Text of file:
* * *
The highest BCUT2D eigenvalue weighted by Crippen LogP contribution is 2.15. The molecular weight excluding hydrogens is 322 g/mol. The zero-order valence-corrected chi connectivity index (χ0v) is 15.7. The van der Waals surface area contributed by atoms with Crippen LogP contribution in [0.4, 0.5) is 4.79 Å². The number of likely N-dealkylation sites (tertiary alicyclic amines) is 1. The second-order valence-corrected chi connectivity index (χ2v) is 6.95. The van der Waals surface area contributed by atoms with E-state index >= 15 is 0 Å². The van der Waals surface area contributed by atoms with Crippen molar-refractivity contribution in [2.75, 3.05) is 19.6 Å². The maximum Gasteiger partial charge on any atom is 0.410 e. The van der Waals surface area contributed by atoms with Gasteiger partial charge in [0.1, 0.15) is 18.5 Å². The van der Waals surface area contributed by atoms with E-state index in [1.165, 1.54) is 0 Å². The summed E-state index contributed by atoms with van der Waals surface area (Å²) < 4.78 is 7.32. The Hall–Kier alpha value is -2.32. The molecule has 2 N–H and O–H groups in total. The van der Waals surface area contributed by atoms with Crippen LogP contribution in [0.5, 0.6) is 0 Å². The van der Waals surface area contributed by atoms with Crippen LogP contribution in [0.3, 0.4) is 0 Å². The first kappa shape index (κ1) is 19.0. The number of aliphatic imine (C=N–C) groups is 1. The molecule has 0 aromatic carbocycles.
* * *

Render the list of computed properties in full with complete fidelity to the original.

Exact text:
The highest BCUT2D eigenvalue weighted by Crippen LogP contribution is 2.15. The molecular weight excluding hydrogens is 322 g/mol. The zero-order valence-corrected chi connectivity index (χ0v) is 15.7. The van der Waals surface area contributed by atoms with Crippen LogP contribution in [0.4, 0.5) is 4.79 Å². The number of likely N-dealkylation sites (tertiary alicyclic amines) is 1. The second-order valence-corrected chi connectivity index (χ2v) is 6.95. The van der Waals surface area contributed by atoms with E-state index >= 15 is 0 Å². The van der Waals surface area contributed by atoms with Crippen molar-refractivity contribution in [2.75, 3.05) is 19.6 Å². The maximum Gasteiger partial charge on any atom is 0.410 e. The van der Waals surface area contributed by atoms with Gasteiger partial charge in [0.1, 0.15) is 18.5 Å². The van der Waals surface area contributed by atoms with E-state index in [1.165, 1.54) is 0 Å². The summed E-state index contributed by atoms with van der Waals surface area (Å²) < 4.78 is 7.32. The Hall–Kier alpha value is -2.32. The molecule has 2 N–H and O–H groups in total. The van der Waals surface area contributed by atoms with Crippen LogP contribution in [0.5, 0.6) is 0 Å². The van der Waals surface area contributed by atoms with Crippen LogP contribution in [0.3, 0.4) is 0 Å². The first kappa shape index (κ1) is 19.0. The number of aliphatic imine (C=N–C) groups is 1. The molecule has 0 aromatic carbocycles.